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article imageAppeal to William and Kate: Support marriage for gays

By Andrew John     Apr 21, 2011 in Entertainment
Prince William and Catherine Middleton can marry on April 29, but same-sex couples aren’t allowed to. This is the message from the Equal Love Campaign in the UK, who have produced a giant wedding card for the couple.
The card will go on display outside Buckingham Palace, the residence of Queen Elizabeth II, on Easter Monday (April 25).
“As well as wishing the royal couple happiness, the card will highlight the fact that William and Kate can marry, but same-sex couples can’t,” said the coordinator of the 12 noon event, human-rights crusader Peter Tatchell, representing the campaign.
In a news release for Equal Love today, Tatchell continues: “Our event will urge the royal couple to support moves to end the ban on gay marriages. We want equal marriage rights for all couples, regardless
Prince William of Wales and Catherine Middleton.
Prince William of Wales and Catherine Middleton.
The Royal Household
of sexual orientation. It is our hope that they might be the first royal couple to express support for marriage equality.”
He said Prince William and Middleton were a “modern young couple” and he would not wish to seem them discriminated against.
“Denying people the right to marry is appalling discrimination,” he says.
“Kate and William had a choice. They could get married, or not. They chose to marry. Fine. Same-sex couples don’t have this choice. We are banned from marriage by law.”
Couples involved in the Equal Love campaign will join the card demonstration on Monday. In February, some of them filed an application in the European Court of Human Rights to end the legal prohibition on same-sex marriage and opposite-sex civil partnerships.
“Even if people don’t agree with marriage, the prohibition on gay marriage is homophobic and should be overturned. We must not let the government dictate that lesbian and gay couples cannot get married,” says Tatchell, a founding member of the gay-rights group OutRage!.
“The 25 April event is an affirmation of our opposition to discrimination in marriage law. We want to show our support for the right of everyone to be able to choose whether or not to get married.”
Tatchell wants gay people and their straight friends to sign up to join the event on Facebook.
The campaign’s statement continues:
We wish William and Kate every happiness. May they have a joyful marriage and a wonderful married life together.
The royal couple are lucky. They have the option to get married. Gay couples don’t have this option. They are barred by law from marriage.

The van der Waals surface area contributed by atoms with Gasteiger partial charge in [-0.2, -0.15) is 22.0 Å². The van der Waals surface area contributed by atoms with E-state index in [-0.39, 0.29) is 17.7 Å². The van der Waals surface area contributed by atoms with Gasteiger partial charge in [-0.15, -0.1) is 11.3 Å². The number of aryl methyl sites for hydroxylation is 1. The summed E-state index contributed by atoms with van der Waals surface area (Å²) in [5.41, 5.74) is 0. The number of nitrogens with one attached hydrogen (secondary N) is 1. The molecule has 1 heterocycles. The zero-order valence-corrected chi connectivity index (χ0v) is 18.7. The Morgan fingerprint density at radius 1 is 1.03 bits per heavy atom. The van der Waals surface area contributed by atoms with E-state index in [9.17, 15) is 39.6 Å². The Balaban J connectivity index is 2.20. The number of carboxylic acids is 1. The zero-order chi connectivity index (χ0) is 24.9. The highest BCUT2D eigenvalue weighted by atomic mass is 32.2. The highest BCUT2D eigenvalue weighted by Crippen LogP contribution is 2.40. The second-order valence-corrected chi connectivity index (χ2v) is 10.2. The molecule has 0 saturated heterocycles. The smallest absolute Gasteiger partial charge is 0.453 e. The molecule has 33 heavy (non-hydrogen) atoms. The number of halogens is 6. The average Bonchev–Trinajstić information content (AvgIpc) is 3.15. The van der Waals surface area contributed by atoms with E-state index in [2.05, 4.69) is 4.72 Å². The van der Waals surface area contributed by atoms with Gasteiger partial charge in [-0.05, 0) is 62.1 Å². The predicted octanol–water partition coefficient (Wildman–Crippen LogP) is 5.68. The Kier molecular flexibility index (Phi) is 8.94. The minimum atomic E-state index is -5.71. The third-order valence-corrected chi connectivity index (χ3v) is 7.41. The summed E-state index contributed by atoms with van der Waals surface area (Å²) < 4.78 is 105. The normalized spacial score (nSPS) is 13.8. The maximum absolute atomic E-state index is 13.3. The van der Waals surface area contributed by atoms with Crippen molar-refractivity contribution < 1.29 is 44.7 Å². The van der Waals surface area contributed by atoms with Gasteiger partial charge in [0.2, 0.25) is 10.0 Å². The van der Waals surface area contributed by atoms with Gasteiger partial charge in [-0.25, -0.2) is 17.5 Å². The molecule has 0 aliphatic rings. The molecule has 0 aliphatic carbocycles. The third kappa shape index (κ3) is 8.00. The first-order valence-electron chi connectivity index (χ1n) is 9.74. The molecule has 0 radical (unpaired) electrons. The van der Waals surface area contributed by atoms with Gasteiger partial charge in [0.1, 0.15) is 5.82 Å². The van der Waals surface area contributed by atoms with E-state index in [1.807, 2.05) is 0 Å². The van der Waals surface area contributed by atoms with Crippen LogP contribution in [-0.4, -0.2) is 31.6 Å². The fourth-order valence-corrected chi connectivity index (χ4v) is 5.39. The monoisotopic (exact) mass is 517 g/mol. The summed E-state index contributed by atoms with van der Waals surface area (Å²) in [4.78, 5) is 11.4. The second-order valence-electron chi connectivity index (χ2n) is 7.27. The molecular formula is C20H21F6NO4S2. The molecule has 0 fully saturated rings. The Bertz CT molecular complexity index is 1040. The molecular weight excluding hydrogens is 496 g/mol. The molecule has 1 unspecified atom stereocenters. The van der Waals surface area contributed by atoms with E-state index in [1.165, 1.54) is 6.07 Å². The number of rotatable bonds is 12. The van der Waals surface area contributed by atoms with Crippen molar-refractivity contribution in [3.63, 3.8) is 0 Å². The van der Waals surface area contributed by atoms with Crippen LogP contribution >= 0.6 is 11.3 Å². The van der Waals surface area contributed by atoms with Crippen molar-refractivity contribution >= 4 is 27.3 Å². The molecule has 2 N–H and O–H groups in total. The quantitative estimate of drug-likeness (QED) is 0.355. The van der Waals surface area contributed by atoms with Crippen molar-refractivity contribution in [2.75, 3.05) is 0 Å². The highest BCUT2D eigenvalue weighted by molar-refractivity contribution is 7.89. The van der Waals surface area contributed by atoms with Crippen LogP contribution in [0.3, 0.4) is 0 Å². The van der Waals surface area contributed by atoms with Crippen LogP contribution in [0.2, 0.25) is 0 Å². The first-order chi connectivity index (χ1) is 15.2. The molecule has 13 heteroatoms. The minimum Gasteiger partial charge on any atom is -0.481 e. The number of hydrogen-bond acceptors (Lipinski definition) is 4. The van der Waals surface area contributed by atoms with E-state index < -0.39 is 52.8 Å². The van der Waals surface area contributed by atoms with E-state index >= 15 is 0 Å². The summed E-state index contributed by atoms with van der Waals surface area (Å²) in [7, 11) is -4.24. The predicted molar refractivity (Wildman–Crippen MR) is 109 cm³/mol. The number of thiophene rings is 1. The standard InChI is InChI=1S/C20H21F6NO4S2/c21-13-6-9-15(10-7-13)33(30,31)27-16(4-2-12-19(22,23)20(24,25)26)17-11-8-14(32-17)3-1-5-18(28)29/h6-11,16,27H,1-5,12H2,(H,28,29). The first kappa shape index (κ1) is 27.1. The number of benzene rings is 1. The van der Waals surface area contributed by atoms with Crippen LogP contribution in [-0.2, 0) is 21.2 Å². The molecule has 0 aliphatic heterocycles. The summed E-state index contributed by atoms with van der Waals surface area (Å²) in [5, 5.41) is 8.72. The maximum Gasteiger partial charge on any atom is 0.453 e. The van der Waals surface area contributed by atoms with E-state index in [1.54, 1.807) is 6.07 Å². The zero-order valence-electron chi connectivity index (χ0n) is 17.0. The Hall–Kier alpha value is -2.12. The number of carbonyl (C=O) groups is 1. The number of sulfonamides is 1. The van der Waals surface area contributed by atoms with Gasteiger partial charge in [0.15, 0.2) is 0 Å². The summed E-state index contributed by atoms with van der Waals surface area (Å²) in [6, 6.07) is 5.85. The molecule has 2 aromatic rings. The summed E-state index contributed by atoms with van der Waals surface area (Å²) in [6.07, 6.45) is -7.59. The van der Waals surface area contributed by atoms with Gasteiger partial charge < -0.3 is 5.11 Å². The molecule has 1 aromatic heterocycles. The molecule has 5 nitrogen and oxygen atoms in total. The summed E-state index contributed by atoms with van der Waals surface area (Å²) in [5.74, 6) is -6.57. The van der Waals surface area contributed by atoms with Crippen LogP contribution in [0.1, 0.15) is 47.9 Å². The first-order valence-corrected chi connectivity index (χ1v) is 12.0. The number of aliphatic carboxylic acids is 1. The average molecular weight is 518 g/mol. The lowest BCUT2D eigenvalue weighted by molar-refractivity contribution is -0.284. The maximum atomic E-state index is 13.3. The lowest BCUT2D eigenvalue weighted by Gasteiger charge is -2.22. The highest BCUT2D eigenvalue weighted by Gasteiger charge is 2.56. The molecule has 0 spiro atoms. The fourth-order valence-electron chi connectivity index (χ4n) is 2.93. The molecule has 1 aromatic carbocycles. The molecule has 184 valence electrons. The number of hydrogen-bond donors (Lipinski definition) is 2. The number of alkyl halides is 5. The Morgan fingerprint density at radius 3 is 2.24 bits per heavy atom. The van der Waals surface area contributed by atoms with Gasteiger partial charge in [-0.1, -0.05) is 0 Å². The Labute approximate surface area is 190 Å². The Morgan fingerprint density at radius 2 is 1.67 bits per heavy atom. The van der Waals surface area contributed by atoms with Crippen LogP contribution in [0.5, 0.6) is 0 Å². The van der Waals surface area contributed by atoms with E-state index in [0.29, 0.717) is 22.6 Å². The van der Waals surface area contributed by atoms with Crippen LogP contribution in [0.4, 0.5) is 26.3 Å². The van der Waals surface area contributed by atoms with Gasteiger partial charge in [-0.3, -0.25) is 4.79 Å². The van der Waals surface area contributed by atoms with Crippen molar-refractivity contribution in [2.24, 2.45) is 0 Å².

We urge Kate and William to support marriage equality: the right of same-sex couples to get married. Their support would mean a lot. They take for granted the right to marry. Marriage is something that many lesbian and gay couples want but cannot have.
Gay marriage is a simple issue of respect, equality and fairness. In a democracy, we should all be equal before the law. This means an equal right to marry, regardless of sexual orientation.
Gay couples are allowed civil partnerships. But this is not equality. They cannot get married in a register office like their heterosexual family and friends. This is discrimination and discrimination is wrong.
There would be uproar if the government banned Jewish people from marriage and offered them civil partnerships instead. We would call it an anti-Semitic law; something we would expect in Nazi Germany not democratic Britain. Well, Jews are not banned from marriage but gay people are.
The ban on gay civil marriages is opposed by nearly two-thirds of the British people, according to an opinion poll by Populous in June 2009. The poll found that 61% of the public believe that: “Gay couples should have an equal right to get married, not just to have civil partnerships.” Only 33% disagreed.
Peter Tatchell reckons that, if a new poll were taken today, it would “almost certainly” register even more public support for marriage equality – and for the right of heterosexual couples to have a civil partnership, from which they are banned.”
Recently, Britain’s Con–Dem Coalition Government promised that same-sex marriage would become a reality.
In her first major speech on gay rights as Home Secretary, Teresa May also spoke of allowing same-sex ceremonies to be held on religions premises: “No religious group will be forced to host a civil-partnership registration,” she said, “but for those who wish to do so this is an important step forward, not just for lesbian, gay and bisexual rights but also for religious freedom.”
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